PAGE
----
Region's First Two High-tech Brigdes Will be Tested at Rolla

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Monday, February 15, 1999 (vol. 121, No. 46), St. Louis Post-Dispatch, pg. A1 & A5
By William Allen, Post-Dispatch Science Writer


The bridge of the future is coming soon to the St. Louis area, but first it will be tested at the University of Missouri at Rolla. The high-tech bridge will have no concrete or steel - just so-called composite materials of glass and carbon fibers. These lightweight, stronger-than steel materials are used in the aerospace industry, including in advanced fighter jets.

Researchers liken the coming change in bridge technology to the shift from the typewriter to the computer word processor. "This technology has lots of benefits," said Steve E. Watkins, an electrical engineering professor at Rolla who leads the project. "It's not a complete replacement, but it will be a major tool, particularly in areas that have corrosion problems."

A prototype of the bridge will be built this spring as a footbridge on the Rolla campus, Watkins said in an interview last week. If that succeeds, engineers propose to build two similar bridges to carry vehicular traffic over culverts in Wellston.

The two new Wellston bridges would replace bridges on Etzel and Plymouth avenues over Engelholm Creek.

These and other "full-composite" bridges cost more to build than a traditional bridge. But they cost less over their lifespan than traditional bridges, Watkins and other experts said.

That's partly because corrosion from water and salt spread on roads in winter gradually eats away at the steel and concrete in many area bridges. The estimated life of a composite bridge is about 75 years, while that of a traditional bridge is about 50 years.

Because composite materials are light, much of the bridge can be constructed off-site. That could lead to further savings over a traditional bridge.

"It's modular," said John Unser, an engineer and president of Composite Products Inc. of St. Louis, a partner on the project. "You have your railings in place, your road surface in place, and so on. Then you just drop it in, and you're done. You won't disturb traffic as much."

Switching to composite materials " is a nationwide trend in the transportation industry, especially in bridges," said Ray Purvis, an engineer with the Missouri Department of Transportation, in Jefferson City. Purvis works in the agency's Division of Research, Development and Technology.

"We're monitoring how it performs before we take it to the next level," Purvis said. "The aerospace industry has long used this material in spacecraft and aircraft. It's lightweight and long-lasting. We're looking to see where can we take advantage of similar benefits.

"If researchers don't find problems, "We'll be using these products quite extensively in the future," Purvis said.

A few bridges in the region have some parts made of composite materials. But the Wellston bridges would be the first to be constructed all from the materials.

The Rolla and Wellston bridges are simple compared with the long bridges across the Mississippi River.

The new bridges are short, shaped like a box and don't have structural components that extend above the road's surface. They are constructed by assembling tubes made from composite materials.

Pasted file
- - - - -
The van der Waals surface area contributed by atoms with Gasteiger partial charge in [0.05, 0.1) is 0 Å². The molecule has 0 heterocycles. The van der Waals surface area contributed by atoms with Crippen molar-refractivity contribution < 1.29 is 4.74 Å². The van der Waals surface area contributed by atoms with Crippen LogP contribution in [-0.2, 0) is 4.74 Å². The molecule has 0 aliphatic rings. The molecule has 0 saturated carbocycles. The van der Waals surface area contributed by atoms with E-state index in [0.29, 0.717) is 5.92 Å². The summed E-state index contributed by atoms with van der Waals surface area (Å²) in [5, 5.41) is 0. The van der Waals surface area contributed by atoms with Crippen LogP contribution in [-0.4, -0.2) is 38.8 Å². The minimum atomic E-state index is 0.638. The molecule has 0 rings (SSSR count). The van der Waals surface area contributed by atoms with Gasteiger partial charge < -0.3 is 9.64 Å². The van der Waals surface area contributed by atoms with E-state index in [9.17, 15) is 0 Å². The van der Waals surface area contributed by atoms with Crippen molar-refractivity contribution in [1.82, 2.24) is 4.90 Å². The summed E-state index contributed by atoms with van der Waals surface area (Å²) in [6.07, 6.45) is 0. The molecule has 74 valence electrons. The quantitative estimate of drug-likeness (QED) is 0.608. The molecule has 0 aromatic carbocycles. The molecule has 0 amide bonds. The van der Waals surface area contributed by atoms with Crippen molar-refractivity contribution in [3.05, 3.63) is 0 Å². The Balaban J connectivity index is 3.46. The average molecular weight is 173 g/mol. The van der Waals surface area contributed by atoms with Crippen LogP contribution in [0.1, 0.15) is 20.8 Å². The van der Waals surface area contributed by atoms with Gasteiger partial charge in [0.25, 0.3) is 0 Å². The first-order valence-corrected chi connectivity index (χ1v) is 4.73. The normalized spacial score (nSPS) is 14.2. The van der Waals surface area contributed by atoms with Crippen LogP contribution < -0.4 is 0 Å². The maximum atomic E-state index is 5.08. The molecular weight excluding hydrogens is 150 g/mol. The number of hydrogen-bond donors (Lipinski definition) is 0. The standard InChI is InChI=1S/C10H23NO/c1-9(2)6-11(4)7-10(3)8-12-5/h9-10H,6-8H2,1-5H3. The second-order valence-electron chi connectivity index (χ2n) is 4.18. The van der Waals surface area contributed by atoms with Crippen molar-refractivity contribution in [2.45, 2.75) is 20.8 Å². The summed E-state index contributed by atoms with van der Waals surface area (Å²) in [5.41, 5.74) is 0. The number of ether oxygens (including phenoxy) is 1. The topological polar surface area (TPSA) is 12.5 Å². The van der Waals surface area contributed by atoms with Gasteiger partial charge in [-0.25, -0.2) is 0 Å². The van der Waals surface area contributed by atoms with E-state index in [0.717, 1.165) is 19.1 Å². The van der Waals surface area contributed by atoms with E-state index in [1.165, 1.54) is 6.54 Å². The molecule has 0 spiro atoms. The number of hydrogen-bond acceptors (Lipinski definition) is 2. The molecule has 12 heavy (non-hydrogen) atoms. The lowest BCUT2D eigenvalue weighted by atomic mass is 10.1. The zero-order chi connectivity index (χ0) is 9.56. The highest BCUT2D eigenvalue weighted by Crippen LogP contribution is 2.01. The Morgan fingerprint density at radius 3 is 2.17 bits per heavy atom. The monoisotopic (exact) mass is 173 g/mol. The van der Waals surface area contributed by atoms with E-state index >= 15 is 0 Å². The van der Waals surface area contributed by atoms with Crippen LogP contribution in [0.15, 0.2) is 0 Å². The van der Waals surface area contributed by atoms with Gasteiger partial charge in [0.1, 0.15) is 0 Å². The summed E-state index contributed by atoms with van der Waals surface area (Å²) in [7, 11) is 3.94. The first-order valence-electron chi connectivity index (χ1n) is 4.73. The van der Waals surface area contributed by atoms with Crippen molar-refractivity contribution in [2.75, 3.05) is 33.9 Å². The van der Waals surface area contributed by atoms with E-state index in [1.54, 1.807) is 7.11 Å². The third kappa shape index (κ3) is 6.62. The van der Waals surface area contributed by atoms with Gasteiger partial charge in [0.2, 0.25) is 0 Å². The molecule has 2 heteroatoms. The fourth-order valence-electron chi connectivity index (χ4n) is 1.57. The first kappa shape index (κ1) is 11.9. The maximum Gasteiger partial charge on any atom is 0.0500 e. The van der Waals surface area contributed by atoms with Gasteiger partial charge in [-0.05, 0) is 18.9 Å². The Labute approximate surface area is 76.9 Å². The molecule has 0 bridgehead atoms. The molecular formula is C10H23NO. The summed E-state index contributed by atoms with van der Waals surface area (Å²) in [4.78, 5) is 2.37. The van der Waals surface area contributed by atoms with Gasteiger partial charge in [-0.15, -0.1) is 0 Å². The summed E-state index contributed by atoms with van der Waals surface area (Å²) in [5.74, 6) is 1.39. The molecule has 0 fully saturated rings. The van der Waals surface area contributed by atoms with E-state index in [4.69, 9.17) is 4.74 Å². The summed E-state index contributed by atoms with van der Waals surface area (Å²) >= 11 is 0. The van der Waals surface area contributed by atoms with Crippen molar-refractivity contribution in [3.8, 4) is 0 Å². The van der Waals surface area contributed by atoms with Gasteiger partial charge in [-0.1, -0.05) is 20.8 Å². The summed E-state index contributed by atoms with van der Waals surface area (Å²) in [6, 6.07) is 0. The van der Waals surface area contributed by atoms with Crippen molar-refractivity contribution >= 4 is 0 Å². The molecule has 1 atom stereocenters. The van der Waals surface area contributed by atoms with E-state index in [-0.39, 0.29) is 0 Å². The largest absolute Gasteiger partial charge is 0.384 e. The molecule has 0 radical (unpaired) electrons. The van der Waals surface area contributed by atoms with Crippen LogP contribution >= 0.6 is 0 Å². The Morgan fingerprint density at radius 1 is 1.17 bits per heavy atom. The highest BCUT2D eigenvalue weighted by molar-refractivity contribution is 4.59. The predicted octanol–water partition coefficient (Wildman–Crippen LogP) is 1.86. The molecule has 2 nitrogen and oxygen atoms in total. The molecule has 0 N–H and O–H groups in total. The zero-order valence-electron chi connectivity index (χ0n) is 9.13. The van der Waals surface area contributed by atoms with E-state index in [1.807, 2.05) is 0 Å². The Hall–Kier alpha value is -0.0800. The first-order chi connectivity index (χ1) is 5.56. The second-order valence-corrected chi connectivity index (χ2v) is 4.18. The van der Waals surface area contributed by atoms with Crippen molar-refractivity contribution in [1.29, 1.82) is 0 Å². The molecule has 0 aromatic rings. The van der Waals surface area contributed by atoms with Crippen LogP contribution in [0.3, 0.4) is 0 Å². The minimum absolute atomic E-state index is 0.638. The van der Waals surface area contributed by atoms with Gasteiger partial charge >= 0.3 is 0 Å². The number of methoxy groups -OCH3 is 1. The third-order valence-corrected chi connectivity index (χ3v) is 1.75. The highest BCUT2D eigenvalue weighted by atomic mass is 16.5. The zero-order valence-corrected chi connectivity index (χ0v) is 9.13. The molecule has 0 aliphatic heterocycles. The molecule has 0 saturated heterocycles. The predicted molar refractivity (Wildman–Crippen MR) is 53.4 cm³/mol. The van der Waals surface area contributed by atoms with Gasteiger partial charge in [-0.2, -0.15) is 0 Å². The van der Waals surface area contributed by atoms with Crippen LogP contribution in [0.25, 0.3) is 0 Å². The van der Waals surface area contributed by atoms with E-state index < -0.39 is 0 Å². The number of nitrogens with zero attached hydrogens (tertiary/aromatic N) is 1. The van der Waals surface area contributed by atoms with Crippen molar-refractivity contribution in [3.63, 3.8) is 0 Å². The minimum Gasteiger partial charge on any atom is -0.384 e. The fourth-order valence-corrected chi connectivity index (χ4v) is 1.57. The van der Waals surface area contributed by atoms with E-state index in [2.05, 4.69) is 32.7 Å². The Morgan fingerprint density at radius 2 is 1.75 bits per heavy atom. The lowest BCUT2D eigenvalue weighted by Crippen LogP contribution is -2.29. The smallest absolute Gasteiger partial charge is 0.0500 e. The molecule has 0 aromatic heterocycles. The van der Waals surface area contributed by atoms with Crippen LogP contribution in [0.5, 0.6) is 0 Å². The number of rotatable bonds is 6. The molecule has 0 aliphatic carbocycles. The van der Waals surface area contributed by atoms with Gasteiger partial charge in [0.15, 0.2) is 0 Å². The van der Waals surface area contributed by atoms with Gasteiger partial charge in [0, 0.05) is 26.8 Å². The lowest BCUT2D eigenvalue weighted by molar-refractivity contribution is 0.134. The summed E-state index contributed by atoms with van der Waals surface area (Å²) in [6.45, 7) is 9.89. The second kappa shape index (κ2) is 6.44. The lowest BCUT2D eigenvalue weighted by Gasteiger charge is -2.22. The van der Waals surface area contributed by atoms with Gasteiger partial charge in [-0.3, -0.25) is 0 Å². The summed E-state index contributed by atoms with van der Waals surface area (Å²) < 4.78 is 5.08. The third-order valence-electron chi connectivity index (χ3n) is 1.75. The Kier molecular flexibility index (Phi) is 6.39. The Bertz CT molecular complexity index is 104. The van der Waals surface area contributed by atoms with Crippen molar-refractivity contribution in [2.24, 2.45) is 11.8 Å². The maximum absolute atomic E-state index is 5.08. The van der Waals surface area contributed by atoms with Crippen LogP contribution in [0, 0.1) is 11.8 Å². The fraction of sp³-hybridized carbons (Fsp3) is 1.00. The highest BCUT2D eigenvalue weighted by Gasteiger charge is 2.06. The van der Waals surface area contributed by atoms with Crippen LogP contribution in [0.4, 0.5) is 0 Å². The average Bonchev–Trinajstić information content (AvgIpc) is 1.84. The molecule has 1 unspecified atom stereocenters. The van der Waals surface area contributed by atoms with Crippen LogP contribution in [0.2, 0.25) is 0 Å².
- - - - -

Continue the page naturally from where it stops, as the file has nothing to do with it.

The tubes come in different lengths and are arranged in a way that best fits the site and the requirements for carrying certain loads. That's the term engineers use to describe the weight of trucks, cars, people and other objects crossing the bridge.

Partners on the project with UM-Rolla and Composite Products include the Lemay Center for Composites Technology, the state Transportation Department and the Navy.

The Rolla research is supported by $400,000 from the National Science Foundation and $149,000 from the university.

A team of researchers at Rolla has been testing the bridge components and ironing out design issues. They include Watkins and professors Abdeldjelil Belarbi, Antonio Nanni, K. Chandrashekhara and Richard Hall.

Construction of the footbridge over a campus creek will begin in March as part of a student project, Watkins said. The bridge should be completed, with the sidewalks leading up to it, by the end of April.

The Rolla bridge will be about 30 feet long and 14 feet wide at its widest point. The Wellston bridges, over Engelholm Creek, will be about 24 feet long and 55 feet wide - enough for two lanes of traffic.

Cost of the Wellston bridges won't be known until after the Rolla bridge is tested. A traditional bridge for one of the Wellston sites cost about $130,000.

Sensors embedded in the tubes at key stress points can tell engineers how the structure is performing and whether weak spots are developing - even deep inside the bridge where such information hasn't been available before. Some of the sensors use electric impulses, while others detect changes using light signals.

The bridge can be any color, Watkins said. Its deck can be covered with any surface now put on bridges, including asphalt.

Building a better bridge

Bridges may soon be built with lightweight composite "building blocks" that can be cheaply mass-produced and used to create virtually any kind of structure.

The new method of building, which also uses computer-generated models to predict how various forces will affect the structure, was developed by researchers at the University of Missouri at Rolla.

With these computer models, engineers can not only design their bridges with greater precision but can also tailor the strength of the bridge to fit its use. A prototype footbridge on the Rolla campus aims to demonstrate the unique capabilities of these new materials.


Reprinted with permission from St. Louis Post-Dispatch.
copyright 1999 St. Louis Post-Dispatch



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